Such discrepancies in treatment are likely to “create tensions and misunderstandings and have discriminatory effects on whoever is subject to tougher security measures,” said the Italian ombudsman’s office in its latest report.
In addition to the differing costs and mixed standards, in some cases, return flights may have been operated in direct breach of human rights provisions.
Returns to Sudan
Salvatore Fachile, an Italian lawyer specialised in migration issues, said that “Lawyers can’t do much before a forced return flight. Sometimes they don’t even have any chance to meet their clients”.
Fachile has been dealing with several cases of mass forced returns.
The decision was supposedly taken in an attempt to relieve migratory pressures, which left hundreds of migrants stranded at Italy’s northern borders.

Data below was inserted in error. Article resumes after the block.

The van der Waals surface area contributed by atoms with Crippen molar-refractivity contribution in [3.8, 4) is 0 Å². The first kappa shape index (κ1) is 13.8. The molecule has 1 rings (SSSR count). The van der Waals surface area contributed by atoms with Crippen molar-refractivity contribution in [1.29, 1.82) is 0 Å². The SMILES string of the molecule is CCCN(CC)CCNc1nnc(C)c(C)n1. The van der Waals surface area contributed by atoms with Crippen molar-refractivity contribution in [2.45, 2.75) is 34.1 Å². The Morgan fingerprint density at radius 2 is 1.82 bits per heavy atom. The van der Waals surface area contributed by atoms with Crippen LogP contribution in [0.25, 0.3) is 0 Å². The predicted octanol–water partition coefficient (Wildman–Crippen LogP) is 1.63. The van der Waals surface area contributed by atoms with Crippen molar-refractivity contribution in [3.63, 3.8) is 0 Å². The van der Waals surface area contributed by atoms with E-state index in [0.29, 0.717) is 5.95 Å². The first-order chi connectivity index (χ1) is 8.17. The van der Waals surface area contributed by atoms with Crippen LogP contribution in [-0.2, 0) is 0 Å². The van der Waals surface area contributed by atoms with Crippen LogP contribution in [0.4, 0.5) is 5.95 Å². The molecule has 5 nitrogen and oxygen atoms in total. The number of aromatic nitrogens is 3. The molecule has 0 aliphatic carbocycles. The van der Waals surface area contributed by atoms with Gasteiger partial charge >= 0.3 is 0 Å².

Sudanese nationals were no casual target: in fact, the Italian police had just reached a memorandum of understating with the eastern African country – and the process of repatriation represented a cornerstone of this agreement.
The agreement had drawn loud criticism from civil society, but Italian authorities seemed eager to put it into effect only a few weeks after signing it.
Forty-eight Sudanese migrants were rounded up from Ventimiglia, an Italian town on the French border, to be returned. But eight of them physically opposed the police and succeeded in staying in Italy.
They would eventually gain refugee status in the country.
Nothing made them different – legally speaking – from the ones deported back to Sudan: everybody originally came from Darfur, a war zone, and they were all eligible for asylum. That’s why five of the 40 repatriated individuals are now appealing to the European Court of Human Rights, assisted by Fachile.
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About the author
Matteo Civillini and Lorenzo Bagnoli are Italian journalists and members of Investigative Reporting Project Italy (IRPI), a centre for investigative journalism in Italy.
Featured photo credit: CHRISTOF STACHE/AGENCE FRANCE-PRESSE/GETTY IMAGES